West Virginia went with a different strategy for its summer football camps in 2011, hosting several one-day sessions in place of the traditional multi-day gatherings.
Approximately 145 high schoolers made an appearance at West Virginia
's July 30 one-day camp, capping a solid start for the new approach. While much of the focus was on some 15-20 players with scholarship offers, the camps proved, for the most part, to be a success across the board.
In addition to allowing players to come in for just one day and not miss anything during a camp session (one day visits are the pattern for most recruited players), the nature of the quicker camps also allows all of the focus to be on instruction and working with players rather than the logistics of housing, feeding and watching over a large group of overnighters. With most recruited players lighting for a few hours and then heading off to their next stops, West Virginia's new approach looks to be a much better fit for the realities of today's recruiting on the camp scene.
Certainly, not all of the credit for West Virginia's mini-flood of commitments prior to the season can be given to the new camp schedule, but it certainly isn't hurting things either.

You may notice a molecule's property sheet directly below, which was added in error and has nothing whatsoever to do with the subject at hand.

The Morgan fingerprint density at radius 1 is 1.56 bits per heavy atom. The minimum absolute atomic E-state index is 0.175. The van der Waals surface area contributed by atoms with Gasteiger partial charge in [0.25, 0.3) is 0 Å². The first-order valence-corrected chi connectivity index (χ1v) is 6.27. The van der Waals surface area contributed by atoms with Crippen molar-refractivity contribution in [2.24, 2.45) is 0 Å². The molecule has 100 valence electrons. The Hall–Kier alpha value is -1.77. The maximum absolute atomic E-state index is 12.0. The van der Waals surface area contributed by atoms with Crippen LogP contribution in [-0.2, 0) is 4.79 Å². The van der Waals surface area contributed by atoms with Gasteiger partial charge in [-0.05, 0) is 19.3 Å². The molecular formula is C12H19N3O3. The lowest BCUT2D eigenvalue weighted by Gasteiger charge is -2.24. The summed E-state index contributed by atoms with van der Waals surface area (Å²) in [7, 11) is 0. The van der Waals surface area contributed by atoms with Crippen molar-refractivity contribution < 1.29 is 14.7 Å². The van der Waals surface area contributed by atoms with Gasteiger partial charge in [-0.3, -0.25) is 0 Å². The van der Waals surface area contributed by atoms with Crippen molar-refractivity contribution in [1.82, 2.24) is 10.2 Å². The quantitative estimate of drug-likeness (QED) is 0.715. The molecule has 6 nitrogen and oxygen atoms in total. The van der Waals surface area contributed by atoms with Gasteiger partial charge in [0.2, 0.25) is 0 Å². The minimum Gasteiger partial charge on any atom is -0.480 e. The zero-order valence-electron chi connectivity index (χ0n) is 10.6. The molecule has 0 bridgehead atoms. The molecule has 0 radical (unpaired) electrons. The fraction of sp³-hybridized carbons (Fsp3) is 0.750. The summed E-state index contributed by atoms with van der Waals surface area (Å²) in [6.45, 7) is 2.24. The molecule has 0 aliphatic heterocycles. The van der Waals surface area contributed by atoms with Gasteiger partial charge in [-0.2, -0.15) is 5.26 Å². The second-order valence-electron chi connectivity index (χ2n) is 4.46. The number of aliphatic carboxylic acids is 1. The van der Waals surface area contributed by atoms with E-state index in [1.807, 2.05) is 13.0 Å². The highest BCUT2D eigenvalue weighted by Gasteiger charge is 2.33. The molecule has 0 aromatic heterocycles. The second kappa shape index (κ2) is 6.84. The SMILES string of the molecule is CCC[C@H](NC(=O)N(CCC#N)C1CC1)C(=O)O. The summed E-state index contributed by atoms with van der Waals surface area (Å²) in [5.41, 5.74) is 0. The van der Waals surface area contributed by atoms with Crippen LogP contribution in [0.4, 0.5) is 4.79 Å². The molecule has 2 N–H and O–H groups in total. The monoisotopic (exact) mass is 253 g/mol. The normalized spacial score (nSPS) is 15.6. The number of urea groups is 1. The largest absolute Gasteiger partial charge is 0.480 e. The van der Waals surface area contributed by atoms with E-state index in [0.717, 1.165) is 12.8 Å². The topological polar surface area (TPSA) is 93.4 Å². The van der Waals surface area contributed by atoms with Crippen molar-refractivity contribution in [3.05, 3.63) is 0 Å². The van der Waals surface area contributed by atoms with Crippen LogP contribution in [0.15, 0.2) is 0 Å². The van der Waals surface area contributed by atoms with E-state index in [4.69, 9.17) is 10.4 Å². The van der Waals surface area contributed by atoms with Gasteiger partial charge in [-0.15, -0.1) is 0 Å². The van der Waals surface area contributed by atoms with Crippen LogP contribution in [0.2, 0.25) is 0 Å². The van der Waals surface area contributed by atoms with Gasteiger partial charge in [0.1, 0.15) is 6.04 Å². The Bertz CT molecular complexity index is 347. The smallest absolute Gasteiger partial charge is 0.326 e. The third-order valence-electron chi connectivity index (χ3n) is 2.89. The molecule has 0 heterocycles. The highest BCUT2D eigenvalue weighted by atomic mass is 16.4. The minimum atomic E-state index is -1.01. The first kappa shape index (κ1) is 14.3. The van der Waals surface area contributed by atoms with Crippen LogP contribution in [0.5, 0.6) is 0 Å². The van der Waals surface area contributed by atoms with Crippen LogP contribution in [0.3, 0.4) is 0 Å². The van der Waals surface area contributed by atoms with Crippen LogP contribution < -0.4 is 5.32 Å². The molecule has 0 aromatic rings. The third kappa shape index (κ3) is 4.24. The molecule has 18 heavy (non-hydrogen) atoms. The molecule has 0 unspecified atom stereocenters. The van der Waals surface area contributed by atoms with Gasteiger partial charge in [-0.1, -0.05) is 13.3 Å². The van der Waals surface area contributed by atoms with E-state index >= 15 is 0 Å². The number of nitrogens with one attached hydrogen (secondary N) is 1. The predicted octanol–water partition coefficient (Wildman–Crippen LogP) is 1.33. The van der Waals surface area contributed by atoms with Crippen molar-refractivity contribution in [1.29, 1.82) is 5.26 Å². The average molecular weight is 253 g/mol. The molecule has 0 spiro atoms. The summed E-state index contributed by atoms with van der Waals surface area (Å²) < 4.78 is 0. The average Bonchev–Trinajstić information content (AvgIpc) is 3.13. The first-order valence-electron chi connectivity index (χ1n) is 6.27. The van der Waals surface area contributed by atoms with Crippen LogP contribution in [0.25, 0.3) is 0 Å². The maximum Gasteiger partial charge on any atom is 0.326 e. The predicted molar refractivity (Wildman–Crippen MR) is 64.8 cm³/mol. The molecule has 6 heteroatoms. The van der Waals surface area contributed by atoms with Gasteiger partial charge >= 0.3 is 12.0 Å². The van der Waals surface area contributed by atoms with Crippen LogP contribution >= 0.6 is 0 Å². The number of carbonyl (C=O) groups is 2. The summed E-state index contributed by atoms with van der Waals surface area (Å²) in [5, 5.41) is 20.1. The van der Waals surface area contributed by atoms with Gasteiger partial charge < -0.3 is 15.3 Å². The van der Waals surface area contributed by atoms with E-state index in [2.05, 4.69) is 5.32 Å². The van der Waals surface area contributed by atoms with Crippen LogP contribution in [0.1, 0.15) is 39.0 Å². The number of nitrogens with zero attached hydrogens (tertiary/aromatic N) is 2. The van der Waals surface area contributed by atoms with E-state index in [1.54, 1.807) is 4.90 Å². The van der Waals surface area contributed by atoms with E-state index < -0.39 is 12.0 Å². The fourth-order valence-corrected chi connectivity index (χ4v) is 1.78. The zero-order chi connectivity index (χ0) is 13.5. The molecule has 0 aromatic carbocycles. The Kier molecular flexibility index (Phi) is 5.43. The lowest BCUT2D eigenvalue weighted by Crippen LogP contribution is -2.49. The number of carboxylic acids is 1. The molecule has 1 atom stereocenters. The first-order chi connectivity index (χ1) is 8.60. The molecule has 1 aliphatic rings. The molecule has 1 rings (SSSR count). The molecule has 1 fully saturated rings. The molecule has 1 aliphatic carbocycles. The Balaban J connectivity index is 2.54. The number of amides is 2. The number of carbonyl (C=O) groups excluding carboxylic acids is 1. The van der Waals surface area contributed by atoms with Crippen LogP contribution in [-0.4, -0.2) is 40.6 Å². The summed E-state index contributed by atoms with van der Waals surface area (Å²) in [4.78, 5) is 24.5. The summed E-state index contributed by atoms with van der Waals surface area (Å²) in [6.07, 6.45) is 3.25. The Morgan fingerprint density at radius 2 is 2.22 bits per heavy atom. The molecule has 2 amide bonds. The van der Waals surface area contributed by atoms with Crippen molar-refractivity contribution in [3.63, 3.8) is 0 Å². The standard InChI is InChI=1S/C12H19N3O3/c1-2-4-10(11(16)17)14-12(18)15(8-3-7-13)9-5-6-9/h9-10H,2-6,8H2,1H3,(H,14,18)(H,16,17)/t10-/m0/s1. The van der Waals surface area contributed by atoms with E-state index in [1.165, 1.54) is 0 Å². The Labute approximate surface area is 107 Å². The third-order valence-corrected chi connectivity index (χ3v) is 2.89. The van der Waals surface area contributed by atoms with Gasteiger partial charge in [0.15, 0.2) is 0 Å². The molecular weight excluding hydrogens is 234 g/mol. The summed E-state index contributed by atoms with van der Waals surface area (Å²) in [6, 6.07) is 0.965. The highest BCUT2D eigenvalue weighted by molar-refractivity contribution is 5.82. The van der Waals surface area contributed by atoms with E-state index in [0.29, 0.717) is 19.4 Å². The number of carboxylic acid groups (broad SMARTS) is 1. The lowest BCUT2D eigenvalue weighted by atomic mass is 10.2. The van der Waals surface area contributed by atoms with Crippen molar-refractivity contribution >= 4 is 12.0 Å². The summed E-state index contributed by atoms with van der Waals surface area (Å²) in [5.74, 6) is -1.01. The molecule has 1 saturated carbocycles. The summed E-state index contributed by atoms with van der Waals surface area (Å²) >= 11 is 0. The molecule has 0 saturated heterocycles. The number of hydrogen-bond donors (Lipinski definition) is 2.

Some additional observations from the July 30 session:
Many of the recruited players came in to visit, but did not work out. Those who came for just the visit side included Azuka Akozar, Sam Levvie, Tony Matteo, Noble Nwachukwu and Deaysean Rippy. Jalen Gee and Will Holden were among those who did take the field.
Those players that did not work out and received a full tour of the facilities did so in solo fashion. Each player had solo tours with members of the football coaching and support staff.
Gee had several nice catches while working out as a wide receiver.
McKeesport quarterback Eddie Stockett (Class of 2013), who played in a wishbone offense for parts of last year, was in camp. He throws the ball much better than one would expect coming from that attack.
Archbishop Carroll's Jarid Brown drew some attention for his playat wide receiver. He figures to get more recruiting attention during his senior season.
WVU coaches and staffers running the stations and drills at camp don't ignore the players that don't have scholarship offers. While those that do get attention, there's also correction offered and work done with every level of player during the drills.